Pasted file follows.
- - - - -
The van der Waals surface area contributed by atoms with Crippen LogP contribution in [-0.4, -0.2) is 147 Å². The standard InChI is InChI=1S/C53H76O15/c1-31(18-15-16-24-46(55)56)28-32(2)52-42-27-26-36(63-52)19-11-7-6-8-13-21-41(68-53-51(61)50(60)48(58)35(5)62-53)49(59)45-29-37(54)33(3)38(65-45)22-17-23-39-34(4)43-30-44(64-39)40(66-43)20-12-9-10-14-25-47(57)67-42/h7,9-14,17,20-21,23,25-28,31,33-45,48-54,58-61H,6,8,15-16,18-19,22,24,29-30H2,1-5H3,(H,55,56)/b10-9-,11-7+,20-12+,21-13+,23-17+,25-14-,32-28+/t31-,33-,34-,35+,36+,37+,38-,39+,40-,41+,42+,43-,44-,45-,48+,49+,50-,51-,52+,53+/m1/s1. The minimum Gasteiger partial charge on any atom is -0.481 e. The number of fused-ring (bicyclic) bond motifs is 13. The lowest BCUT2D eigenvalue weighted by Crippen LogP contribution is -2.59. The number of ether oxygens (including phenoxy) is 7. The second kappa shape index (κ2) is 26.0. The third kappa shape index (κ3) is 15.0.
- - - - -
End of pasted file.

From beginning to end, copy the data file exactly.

The van der Waals surface area contributed by atoms with Crippen LogP contribution in [-0.4, -0.2) is 147 Å². The standard InChI is InChI=1S/C53H76O15/c1-31(18-15-16-24-46(55)56)28-32(2)52-42-27-26-36(63-52)19-11-7-6-8-13-21-41(68-53-51(61)50(60)48(58)35(5)62-53)49(59)45-29-37(54)33(3)38(65-45)22-17-23-39-34(4)43-30-44(64-39)40(66-43)20-12-9-10-14-25-47(57)67-42/h7,9-14,17,20-21,23,25-28,31,33-45,48-54,58-61H,6,8,15-16,18-19,22,24,29-30H2,1-5H3,(H,55,56)/b10-9-,11-7+,20-12+,21-13+,23-17+,25-14-,32-28+/t31-,33-,34-,35+,36+,37+,38-,39+,40-,41+,42+,43-,44-,45-,48+,49+,50-,51-,52+,53+/m1/s1. The minimum Gasteiger partial charge on any atom is -0.481 e. The number of fused-ring (bicyclic) bond motifs is 13. The lowest BCUT2D eigenvalue weighted by Crippen LogP contribution is -2.59. The number of ether oxygens (including phenoxy) is 7. The second kappa shape index (κ2) is 26.0. The third kappa shape index (κ3) is 15.0.